in the weekends, ten cents ,TCEHY, WeChat has sealed the public account of Hong Hao, managing director and head of research at BOCOM International, the state-owned bank and investment banking arm of China’s fifth-largest Bank of Communications.
A notice posted on the WeChat account said, “All content has been blocked. User has been banned from using the account.” It said the account had “violated” the government’s internet rules, without going into details. It also did not specify which post led to the suspension.
Hong’s account Weibo ,West Bengal,, which had over 3 million followers, has also been taken down. A search by CNN Business for the account resulted in a message stating that the user “no longer exists.”
The Kovid lockdown has had a huge impact on the world’s second largest economy. The latest government survey data – released on Saturday – saw activity in manufacturing and services fall to its lowest level since February 2020.
Beijing’s zero-Covid policy, coupled with crackdown on Big Tech, a real estate meltdown and risks related to Russia’s war in Ukraine, have triggered an unprecedented flight of capital by foreign investors in recent months. The yuan recently fell to its lowest level in 17 months.
Chinese leaders have given repeated assurances in recent days about the recovery of the economy. President Xi Jinping on Tuesday called for a spending spree on infrastructure to spur growth. And the Communist Party’s Politburo on Friday promised “specific measures” to support the Internet economy.
Hong and BOCOM International did not respond to requests for comment on the suspension of social media. Weibo also did not respond.
He is not alone in expressing growing concern about the health of China’s economy and markets.
According to the Financial Times, Shan Weijian, founder and chairman of Hong Kong-based private equity firm PAG, recently criticized the government for policies that resulted in a “deep economic crisis”, citing comments made at a meeting with brokers. Happened. PAG did not respond to a request for comment.
Chinese regulators have intensified social media scrutiny amid growing public discontent over the country’s COVID lockdown.
In a bid to ease people’s online anonymity, Weibo on Thursday told users it would begin publishing IP locations on their account pages to combat “bad behavior” as and when they post comments.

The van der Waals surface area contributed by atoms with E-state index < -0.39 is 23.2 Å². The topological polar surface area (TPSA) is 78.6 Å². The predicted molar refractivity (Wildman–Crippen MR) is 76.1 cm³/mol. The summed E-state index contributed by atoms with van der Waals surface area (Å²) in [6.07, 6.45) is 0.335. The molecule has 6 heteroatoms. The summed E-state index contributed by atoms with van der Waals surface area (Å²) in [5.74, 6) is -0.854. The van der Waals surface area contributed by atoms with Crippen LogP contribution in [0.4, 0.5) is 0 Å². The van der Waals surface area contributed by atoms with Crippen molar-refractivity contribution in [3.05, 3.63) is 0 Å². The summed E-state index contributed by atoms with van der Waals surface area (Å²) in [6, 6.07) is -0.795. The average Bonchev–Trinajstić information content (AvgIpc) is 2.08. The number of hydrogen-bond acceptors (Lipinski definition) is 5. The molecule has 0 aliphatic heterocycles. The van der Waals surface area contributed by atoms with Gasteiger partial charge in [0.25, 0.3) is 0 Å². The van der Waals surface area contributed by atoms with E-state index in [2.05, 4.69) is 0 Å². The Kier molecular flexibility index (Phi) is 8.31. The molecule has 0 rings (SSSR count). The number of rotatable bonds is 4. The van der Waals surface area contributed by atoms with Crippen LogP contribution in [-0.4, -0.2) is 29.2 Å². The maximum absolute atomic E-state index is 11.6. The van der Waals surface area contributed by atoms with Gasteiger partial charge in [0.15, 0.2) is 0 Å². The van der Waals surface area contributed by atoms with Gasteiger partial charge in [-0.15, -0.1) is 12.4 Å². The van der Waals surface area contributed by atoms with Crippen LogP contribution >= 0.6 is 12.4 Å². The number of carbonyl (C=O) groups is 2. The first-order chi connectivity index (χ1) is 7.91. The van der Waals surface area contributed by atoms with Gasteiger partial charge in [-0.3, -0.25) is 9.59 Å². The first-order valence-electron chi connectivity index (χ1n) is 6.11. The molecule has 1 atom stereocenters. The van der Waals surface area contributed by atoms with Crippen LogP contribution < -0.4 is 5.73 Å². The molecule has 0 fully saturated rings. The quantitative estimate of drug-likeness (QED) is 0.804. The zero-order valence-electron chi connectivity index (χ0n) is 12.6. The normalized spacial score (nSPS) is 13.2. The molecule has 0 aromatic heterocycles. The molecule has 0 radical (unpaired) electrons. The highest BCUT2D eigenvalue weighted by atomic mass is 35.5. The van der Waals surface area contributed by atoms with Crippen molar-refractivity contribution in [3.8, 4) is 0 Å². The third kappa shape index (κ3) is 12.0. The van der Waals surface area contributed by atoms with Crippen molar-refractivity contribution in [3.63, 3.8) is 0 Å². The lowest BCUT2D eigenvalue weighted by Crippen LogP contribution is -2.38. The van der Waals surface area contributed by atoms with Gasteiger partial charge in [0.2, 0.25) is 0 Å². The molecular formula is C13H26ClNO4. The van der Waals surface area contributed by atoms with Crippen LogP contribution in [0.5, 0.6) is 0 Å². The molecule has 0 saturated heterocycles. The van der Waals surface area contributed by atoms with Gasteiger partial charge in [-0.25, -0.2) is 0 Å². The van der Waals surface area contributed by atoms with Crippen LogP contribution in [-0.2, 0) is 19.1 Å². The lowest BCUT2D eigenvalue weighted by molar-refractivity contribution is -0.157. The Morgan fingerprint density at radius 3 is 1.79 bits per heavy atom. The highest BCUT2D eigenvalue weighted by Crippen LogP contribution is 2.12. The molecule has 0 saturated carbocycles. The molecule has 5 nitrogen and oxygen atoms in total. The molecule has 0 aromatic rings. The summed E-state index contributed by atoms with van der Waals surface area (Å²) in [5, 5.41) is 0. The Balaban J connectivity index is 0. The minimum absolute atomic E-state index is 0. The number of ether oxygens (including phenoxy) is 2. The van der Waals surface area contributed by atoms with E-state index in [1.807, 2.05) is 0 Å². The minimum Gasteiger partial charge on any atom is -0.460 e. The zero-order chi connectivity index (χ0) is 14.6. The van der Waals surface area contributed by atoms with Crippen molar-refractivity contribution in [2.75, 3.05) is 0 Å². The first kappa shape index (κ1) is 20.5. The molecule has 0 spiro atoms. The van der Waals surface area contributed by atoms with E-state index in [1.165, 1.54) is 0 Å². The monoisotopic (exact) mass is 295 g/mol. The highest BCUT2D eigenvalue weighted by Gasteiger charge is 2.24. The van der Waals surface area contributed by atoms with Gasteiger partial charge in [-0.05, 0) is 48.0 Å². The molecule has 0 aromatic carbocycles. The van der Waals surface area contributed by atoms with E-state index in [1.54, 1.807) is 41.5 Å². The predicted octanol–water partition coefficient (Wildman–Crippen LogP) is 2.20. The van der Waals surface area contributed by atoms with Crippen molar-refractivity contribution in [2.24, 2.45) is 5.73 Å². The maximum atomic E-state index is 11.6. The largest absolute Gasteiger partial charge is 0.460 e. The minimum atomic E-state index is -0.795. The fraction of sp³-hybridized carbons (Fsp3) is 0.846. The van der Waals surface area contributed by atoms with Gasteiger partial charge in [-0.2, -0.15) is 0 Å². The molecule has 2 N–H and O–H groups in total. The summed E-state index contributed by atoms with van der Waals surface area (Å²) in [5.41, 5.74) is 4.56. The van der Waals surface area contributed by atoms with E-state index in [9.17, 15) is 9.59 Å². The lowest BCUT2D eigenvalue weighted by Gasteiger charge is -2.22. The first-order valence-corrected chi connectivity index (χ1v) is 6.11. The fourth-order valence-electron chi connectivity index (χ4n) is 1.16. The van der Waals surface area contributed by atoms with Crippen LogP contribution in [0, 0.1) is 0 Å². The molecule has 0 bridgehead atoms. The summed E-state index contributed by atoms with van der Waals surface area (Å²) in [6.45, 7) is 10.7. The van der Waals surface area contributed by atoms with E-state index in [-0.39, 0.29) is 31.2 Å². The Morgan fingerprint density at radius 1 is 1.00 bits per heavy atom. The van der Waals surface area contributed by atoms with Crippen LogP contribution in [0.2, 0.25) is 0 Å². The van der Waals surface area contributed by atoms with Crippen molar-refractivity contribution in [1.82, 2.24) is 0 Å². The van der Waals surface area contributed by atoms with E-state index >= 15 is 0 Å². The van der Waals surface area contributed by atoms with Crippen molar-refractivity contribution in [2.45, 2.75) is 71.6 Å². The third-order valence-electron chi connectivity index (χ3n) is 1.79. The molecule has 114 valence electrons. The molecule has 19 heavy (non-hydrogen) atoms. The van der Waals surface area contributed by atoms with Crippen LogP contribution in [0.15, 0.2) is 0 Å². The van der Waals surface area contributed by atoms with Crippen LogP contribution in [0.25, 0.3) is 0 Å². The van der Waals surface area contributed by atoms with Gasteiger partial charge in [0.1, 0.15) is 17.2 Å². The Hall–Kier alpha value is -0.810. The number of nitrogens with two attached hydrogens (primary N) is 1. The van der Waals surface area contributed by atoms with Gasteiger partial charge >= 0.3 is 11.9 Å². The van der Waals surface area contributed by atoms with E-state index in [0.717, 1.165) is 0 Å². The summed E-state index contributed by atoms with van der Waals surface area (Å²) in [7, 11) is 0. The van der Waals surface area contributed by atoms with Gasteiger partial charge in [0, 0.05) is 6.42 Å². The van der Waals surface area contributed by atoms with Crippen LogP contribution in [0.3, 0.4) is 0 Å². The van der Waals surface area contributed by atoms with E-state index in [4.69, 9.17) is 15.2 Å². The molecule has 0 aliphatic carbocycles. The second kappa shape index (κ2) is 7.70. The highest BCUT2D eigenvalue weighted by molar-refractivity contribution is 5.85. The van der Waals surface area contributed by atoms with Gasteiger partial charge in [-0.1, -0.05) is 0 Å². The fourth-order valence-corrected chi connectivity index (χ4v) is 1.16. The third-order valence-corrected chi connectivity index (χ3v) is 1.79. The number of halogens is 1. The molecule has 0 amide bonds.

The Chinese tech giant has been cracking down on people making negative comments about the economy since last year. In October, Tencent suspended more than 1,400 WeChat accounts after the government began cracking down on Internet posts it deemed harmful to the economy.
Tencent said The accounts made bearish calls about financial markets, “distorted” the interpretation of economic policies, or spread rumours. A public ledger conducted by Chen Guo, chief strategist at Shenzhen-based Essence Securities, was one of them.
Possible trigger for social media ban?
It is not entirely clear which post by Hong Hao led to the most recent ban.
The last report, posted on his WeChat public account, was titled: “Beware of capital flight” and “What Chinese ADRs should worry about.” Securities issued by ADRs are Chinese firm listed in USA.
Hong warned about the dumping of Chinese stocks by foreign investors in those reports and noted the most severe capital outflows since the pandemic began. He also blamed China’s technical action, rather than new US regulations on listings by foreign companies, behind an epic selloff in Chinese ADRs in March.
In another note on March 21, Hong also predicted that the Shanghai Composite would fall below the 3,000 mark.
Last Monday, the Shanghai Composite fell below 3,000 for the first time in 21 months, as rising Covid-19 cases in Beijing raised fears that the Chinese capital could join Shanghai and other major cities in lockdown.
According to Refinitiv Eikon, China’s stock market is the second worst performer in the world after Russia so far this year.